S said...

If Stacy hates them and you agree with her, don't you, then, also hate them? Why do you have to be a hater?

Anonymous said...

Oh, I hate Montana. I mean, come on. Their stupid slogan is "Montana is for lovers." Ridiculous! They don't make love in Montana. They breed. I read that 60% of the citizens of Montana have three ears. It's science. Stacy, back me up on this.

S said...

I doubt Stacy will back you up. I suspect you may have driven her away with your, well, you-ness.

Not everyone appreciates you the way I do.

Steve sculpts critters said...

That preacher guy on Larry King just sounded silly to me.
Atheists are arrogant because they don't think they need help from a higher power and can do it all themselves.
That's his position.
Or perhaps an atheist president would realize he needed help from other people who could clue him/her in on stuff, rather than the improbable, unprovable invisible being who, although they can't be seen or shown to exist, makes his divine thoughts nice and clear to the Christian president, including the notion that other groups who 'know' their deity is the real deal are really wrong. Or serving false gods.
Rick Warren's point of view in a nutshell...
I know god and you don't (even though I can't in any way prove it), you arrogant atheist.

So since he also said he would rather have a president who was religious even if they served another faith (rather than a god awful non-believing arrogant atheist who didn't need invisible helpers) then by his religious standards he'd be happy with a similarly deluded false-god worshipping idolater, rather than a nice rational sort who tends to disbelieve in any flavor of un-demonstrable god, Jesus, the tooth fairy or whatever.
You gotta admit, that's pretty silly really.
And as I recall from the bible, his version of the tooth fairy didn't really like it much when his followers went after other versions of the tooth fairy.
God's ways are surely strange.

Woman in Black said...

Well, I am a practicing Catholic (practicing, because I guarantee you I will never get it right). What REALLY sets me off is the misuse of religion. Capital punishment, people? Jesus was NOT into that (though he got it). Forgive seventy times seven? Nope, three strikes and you are freaking out for life. Etc.

Read Letter to a Christian Nation (though I could not make it through End of Faith). Some very valid points there you could use in your coup.

S said...

I am puzzled at how the tough-on-crime crowd seems to overlook the forgiveness thing.

But then on the flip-side, I've had people ask me how I can oppose the death penalty as an atheist. The idea is that I shouldn't be able to have any moral sense of right and wrong since I don't believe in any higher power setting the rules. Really? Would you suddenly think killing was ok if you lost your faith in god? So I guess people can use religion or the lack thereof to make whatever argument they want.

Stacy said...

Hmmm ... how to phrase ... I don't hate Montana, per say. But I do think that the 10 people that live there are lonely!

I actually have family there. They split their time between Montana and Washington, I think.

But in the rules of the electoral college ... Montana is pretty worthless.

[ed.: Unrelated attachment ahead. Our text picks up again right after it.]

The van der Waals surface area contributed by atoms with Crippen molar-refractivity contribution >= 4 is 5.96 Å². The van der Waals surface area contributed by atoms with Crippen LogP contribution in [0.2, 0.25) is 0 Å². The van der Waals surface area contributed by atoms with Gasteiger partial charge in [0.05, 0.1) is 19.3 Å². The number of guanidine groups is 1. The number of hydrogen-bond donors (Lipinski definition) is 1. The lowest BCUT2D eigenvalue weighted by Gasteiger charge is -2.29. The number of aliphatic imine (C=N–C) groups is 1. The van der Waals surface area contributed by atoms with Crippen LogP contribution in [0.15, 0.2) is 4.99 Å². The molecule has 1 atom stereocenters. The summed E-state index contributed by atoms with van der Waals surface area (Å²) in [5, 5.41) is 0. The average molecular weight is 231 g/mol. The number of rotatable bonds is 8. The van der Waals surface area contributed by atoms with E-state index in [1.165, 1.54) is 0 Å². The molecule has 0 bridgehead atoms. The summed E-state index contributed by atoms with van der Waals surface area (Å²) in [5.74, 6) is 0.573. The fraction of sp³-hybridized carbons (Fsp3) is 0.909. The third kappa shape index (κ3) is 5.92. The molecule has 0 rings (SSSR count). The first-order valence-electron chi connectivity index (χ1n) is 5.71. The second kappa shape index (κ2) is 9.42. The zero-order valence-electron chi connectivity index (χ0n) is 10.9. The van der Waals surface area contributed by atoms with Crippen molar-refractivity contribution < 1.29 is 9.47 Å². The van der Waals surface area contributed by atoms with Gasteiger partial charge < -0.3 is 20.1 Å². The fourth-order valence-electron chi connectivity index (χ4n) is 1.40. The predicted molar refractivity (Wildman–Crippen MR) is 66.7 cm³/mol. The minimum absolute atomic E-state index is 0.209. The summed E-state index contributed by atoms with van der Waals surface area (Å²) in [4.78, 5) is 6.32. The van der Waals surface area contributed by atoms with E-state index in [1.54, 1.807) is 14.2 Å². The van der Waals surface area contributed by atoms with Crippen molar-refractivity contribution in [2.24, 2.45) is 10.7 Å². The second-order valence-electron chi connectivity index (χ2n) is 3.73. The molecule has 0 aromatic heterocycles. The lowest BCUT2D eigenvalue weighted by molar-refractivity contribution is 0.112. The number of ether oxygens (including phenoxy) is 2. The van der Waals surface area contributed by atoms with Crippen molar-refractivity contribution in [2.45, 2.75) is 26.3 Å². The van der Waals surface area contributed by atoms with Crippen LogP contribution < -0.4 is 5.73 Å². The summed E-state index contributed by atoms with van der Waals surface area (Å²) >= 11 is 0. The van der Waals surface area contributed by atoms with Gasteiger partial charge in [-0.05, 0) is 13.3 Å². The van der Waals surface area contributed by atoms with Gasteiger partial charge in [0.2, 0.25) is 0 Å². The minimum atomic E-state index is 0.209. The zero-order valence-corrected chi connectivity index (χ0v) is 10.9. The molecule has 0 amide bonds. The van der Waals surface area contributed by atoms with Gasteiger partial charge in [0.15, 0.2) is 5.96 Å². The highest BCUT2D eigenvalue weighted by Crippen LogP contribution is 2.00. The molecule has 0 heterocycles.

I think that politicians have gotten to the point that they only think about people that answer polling questions. Since 80% of the country (I made that % up by the way) believe in some form of higher power, they focus on them because that's what the focus groups tell them to do. Same way McCain is courting a pro-choice running mate, because his polling data shows him it will play well with the centrists he's trying to capture.

Again I say -- Call me when it's over!

S said...

I'm kinda with you, Stacy. This campaign has been going on forever. I am very ready for it to be over.

And I really should be used to being in the category of voters who don't get spoken to in these elections. I'm such a far left liberal, everyone knows there's no chance of my voting for McCain. Since no one needs to try to win my vote, no one bothers to address the things that I think are important except when they happen to be the things the undecideds care about.

So now, FH, can we all agree that we shouldn't hate the people of Montana? Maybe we should send them care packages, instead.

Steve, I thought some of the same things when I heard Rick Warren say that. If you'd be willing to vote for someone who believed in a different faith than yours, why would that exclude an atheist? Aren't both Hindus and atheists rejecting your god? I suspect the real answer is he would not in fact vote for a Hindu or Muslim. He might consider voting for a Christian of a different denomination, though.

Anonymous said...

I think we should give each religion their own Utah did. Hmm, what states should go to what religions?

Stacy said...

FH makes me laugh. That's hillarious.

I think California should go to the Buddahists, Nevada to the atheists (less problems with "sin city" ;) ) and we should flip a coin for the rest for all the protestant religions.

Oh, and Catholics can keep Massachusetts. :)

It's funny though S ... no one wants my vote either! I'm decidedly without candidate!

Anonymous said...

God, protect me from the people who believe in you.

A Voice of Sanity said...

ISTM that far more Americans than you think are not really Christians, they are people who have accepted Pascal's wager. Their actions, and often their words, are not those of people who walk the walk. In fact, except for Fred (Mr) Rogers, I'd have a hard time making a list of the genuine believers.